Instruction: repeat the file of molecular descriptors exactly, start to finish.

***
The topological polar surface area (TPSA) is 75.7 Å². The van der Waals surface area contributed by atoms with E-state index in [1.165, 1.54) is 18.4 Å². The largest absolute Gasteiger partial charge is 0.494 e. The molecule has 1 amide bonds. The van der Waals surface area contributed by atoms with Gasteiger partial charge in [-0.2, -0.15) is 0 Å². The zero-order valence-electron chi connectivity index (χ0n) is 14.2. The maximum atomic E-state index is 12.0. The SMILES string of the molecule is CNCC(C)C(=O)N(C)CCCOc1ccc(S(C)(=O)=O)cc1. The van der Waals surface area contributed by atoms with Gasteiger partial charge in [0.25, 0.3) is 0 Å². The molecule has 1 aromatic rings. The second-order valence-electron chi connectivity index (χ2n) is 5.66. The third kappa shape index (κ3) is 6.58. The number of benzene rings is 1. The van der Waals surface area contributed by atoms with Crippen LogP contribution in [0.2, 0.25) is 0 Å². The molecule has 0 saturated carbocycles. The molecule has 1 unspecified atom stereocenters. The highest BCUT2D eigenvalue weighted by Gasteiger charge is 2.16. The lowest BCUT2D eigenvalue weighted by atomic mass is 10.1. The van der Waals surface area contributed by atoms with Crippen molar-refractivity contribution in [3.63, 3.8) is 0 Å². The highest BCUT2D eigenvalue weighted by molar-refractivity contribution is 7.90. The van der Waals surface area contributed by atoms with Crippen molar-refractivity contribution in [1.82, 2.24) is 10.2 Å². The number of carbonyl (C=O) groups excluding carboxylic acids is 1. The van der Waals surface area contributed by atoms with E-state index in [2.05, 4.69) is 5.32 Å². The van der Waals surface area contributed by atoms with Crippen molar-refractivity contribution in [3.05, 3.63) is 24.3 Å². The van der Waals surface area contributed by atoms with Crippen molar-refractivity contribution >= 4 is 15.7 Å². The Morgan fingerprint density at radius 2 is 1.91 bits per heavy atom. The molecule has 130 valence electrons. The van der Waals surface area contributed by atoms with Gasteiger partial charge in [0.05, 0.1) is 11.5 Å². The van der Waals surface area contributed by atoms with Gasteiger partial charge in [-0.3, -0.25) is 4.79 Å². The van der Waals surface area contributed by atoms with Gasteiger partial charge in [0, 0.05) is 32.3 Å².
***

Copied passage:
The topological polar surface area (TPSA) is 75.7 Å². The van der Waals surface area contributed by atoms with E-state index in [1.165, 1.54) is 18.4 Å². The largest absolute Gasteiger partial charge is 0.494 e. The molecule has 1 amide bonds. The van der Waals surface area contributed by atoms with Gasteiger partial charge in [-0.2, -0.15) is 0 Å². The zero-order valence-electron chi connectivity index (χ0n) is 14.2. The maximum atomic E-state index is 12.0. The SMILES string of the molecule is CNCC(C)C(=O)N(C)CCCOc1ccc(S(C)(=O)=O)cc1. The van der Waals surface area contributed by atoms with Gasteiger partial charge in [0.25, 0.3) is 0 Å². The molecule has 1 aromatic rings. The second-order valence-electron chi connectivity index (χ2n) is 5.66. The third kappa shape index (κ3) is 6.58. The number of benzene rings is 1. The van der Waals surface area contributed by atoms with Crippen LogP contribution in [0.2, 0.25) is 0 Å². The molecule has 0 saturated carbocycles. The molecule has 1 unspecified atom stereocenters. The highest BCUT2D eigenvalue weighted by Gasteiger charge is 2.16. The lowest BCUT2D eigenvalue weighted by atomic mass is 10.1. The van der Waals surface area contributed by atoms with Crippen molar-refractivity contribution in [3.63, 3.8) is 0 Å². The highest BCUT2D eigenvalue weighted by molar-refractivity contribution is 7.90. The van der Waals surface area contributed by atoms with Crippen molar-refractivity contribution in [1.82, 2.24) is 10.2 Å². The number of carbonyl (C=O) groups excluding carboxylic acids is 1. The van der Waals surface area contributed by atoms with E-state index in [2.05, 4.69) is 5.32 Å². The van der Waals surface area contributed by atoms with Crippen molar-refractivity contribution in [3.05, 3.63) is 24.3 Å². The van der Waals surface area contributed by atoms with Crippen molar-refractivity contribution >= 4 is 15.7 Å². The Morgan fingerprint density at radius 2 is 1.91 bits per heavy atom. The molecule has 130 valence electrons. The van der Waals surface area contributed by atoms with Gasteiger partial charge in [0.05, 0.1) is 11.5 Å². The van der Waals surface area contributed by atoms with Gasteiger partial charge in [-0.3, -0.25) is 4.79 Å². The van der Waals surface area contributed by atoms with Gasteiger partial charge in [0, 0.05) is 32.3 Å².